Stifel on Amarin (AMRN): Nothing Fishy About This Stock — It’s a Buy!

Do you have high cholesterol? Investors in Amarin (AMRN) kind of hope that you do — but ideally, not too high.

Anywhere between 150 and 500 milligrams per deciliter of triglycerides will do just fine.

Amarin, as you may be aware, is a commercial stage pharmaceutical company that focuses on treating hypertriglyceridemia (too many triglycerides in the bloodstream), which can lead to cardiovascular disease. Unlike many — even most — pharmaceutical companies that you may hear about, Amarin actually has a salable product, a purified omega-3 fatty acid derived from fish oil that it markets under the name “Vascepa.”

Marketed since 2012 for the treatment of triglyceride levels in excess of 500 mg/dL, Vascepa is well established in the market, and selling well enough to drive nearly $230 million in trailing revenues for Amarin last year (but no profits just yet, sorry).

The good news is that that might change, and the reason it might change — as Stifel analyst Derek Archila tells us in his initiation of coverage of Amarin stock with a “buy” rating and $27 price target. (To watch Archila’s track record, click here)

Archila believes the results of a clinical trial of Vascepa to treat high cholesterol in patients with triglyceride levels below 500 mg/dL, but above 150 mg/dL (levels considered anywhere from “borderline” to “high,” but not quite “very high”) have been “impressive.” As Archila relates, this trial, known as the REDUCE-IT trial, revealed better than 25% reductions in the risk of cardiovascular disease for patients with borderline-to-high levels of triglycerides in their bloodstreams.

Seeing these results, Archila notes that 95% of the physicians it surveyed, who already prescribe Vascepa, plan to prescribe Vascepa more often over the next 12 months, for borderline-to-high risk patients. Indeed, before the year is out, these doctors expect to have between 10% and 25% of their high cholesterol patients taking the drug. Moreover, among doctors who do not yet prescribe the drug, roughly 80% surveyed say they will begin prescribing Vascepa after seeing the results of the REDUCE-IT study.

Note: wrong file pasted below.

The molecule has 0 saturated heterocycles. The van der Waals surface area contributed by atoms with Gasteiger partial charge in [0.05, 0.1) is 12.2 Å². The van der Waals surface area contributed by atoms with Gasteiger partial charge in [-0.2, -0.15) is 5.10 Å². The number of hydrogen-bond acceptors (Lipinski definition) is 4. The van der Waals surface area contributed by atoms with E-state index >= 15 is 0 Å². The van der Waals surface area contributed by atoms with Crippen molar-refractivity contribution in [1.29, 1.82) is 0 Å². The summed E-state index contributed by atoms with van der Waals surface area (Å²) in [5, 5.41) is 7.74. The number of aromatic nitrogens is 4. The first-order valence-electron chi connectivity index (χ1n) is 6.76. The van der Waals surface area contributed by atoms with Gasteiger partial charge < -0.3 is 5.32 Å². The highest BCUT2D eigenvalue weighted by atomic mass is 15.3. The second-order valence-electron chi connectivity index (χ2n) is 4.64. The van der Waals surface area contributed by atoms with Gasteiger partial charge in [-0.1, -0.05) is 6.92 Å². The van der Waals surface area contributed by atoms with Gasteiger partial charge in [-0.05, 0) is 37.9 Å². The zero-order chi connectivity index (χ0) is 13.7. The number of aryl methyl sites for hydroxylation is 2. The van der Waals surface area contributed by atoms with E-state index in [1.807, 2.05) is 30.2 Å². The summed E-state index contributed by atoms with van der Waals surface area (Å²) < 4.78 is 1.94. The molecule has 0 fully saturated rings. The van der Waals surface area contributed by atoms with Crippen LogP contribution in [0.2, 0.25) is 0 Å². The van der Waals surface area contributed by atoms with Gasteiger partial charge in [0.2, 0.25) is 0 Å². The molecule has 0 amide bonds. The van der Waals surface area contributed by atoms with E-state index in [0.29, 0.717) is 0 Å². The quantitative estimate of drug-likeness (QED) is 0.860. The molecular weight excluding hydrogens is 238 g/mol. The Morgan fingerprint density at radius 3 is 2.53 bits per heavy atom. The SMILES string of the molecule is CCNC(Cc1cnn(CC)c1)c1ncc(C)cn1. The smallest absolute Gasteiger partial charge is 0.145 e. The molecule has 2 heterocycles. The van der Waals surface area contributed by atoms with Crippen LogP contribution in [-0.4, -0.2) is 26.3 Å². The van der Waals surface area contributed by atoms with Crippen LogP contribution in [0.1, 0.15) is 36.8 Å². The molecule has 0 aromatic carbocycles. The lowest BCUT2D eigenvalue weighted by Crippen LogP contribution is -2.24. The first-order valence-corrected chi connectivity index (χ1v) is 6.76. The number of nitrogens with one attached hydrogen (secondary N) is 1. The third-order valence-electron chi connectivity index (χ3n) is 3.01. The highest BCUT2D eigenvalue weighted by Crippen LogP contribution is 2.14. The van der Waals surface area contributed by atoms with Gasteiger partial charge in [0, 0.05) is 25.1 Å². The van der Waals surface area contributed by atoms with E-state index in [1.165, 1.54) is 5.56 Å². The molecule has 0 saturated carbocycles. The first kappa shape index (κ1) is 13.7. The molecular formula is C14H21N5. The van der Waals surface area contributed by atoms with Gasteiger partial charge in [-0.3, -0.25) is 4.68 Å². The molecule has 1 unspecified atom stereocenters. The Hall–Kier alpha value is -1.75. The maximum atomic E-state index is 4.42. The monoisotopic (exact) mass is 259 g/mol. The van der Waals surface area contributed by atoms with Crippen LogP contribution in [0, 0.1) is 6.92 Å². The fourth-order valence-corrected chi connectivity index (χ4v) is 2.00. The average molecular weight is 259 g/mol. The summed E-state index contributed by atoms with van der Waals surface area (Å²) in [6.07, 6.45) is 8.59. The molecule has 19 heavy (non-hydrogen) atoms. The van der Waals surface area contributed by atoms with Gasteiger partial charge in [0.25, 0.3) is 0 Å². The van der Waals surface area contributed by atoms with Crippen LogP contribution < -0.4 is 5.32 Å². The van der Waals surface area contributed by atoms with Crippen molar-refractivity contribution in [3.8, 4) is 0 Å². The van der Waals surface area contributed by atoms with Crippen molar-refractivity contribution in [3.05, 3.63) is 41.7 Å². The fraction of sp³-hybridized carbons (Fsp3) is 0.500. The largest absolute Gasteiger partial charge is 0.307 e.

Based on the results of this trial, and physician reaction, Archila is convinced that as doctors increasingly prescribe Vascepa to treat even borderline-to-high levels of high cholesterol, “this will most certainly lead to robust growth” for Amarin — and “likely [growth even] above management’s 2019 guidance.”

How much growth are we talking about, exactly?

For all of 2019, Archila is projecting $374 million in sales — better than 60% growth over last year’s revenues, and ahead of even Amarin’s projections of $350 million. In 2020, the analyst sees Vascepa sales growing a further 50% (to $566 million), before ultimately peaking at $2.5 billion in annual sales in 2029.

In terms of profits, Archila believes Amarin will turn the corner and earn its first profit ($0.03 per share) in Q4 this year, then proceed to earn $0.34 per share in 2020.

Granted, even $0.34 per share isn’t a huge amount of profit to justify Amarin’s current near-$19 stock price. (It actually works out to a forward P/E ratio of 55). But if Amarin continues growing its sales at 50% and better, maybe — just maybe — the high price is worth it.

Archila is certainly not the first analyst with an optimistic outlook for the fish oil drug maker, as TipRanks analytics showcasing AMRN stock as a Strong Buy. With an average price target of $31.60, analysts are predicting an upside of nearly 65%. In total, the stock has received 6 ‘buy’ ratings in the last three months. (See AMRN’s price targets and analyst ratings on TipRanks)


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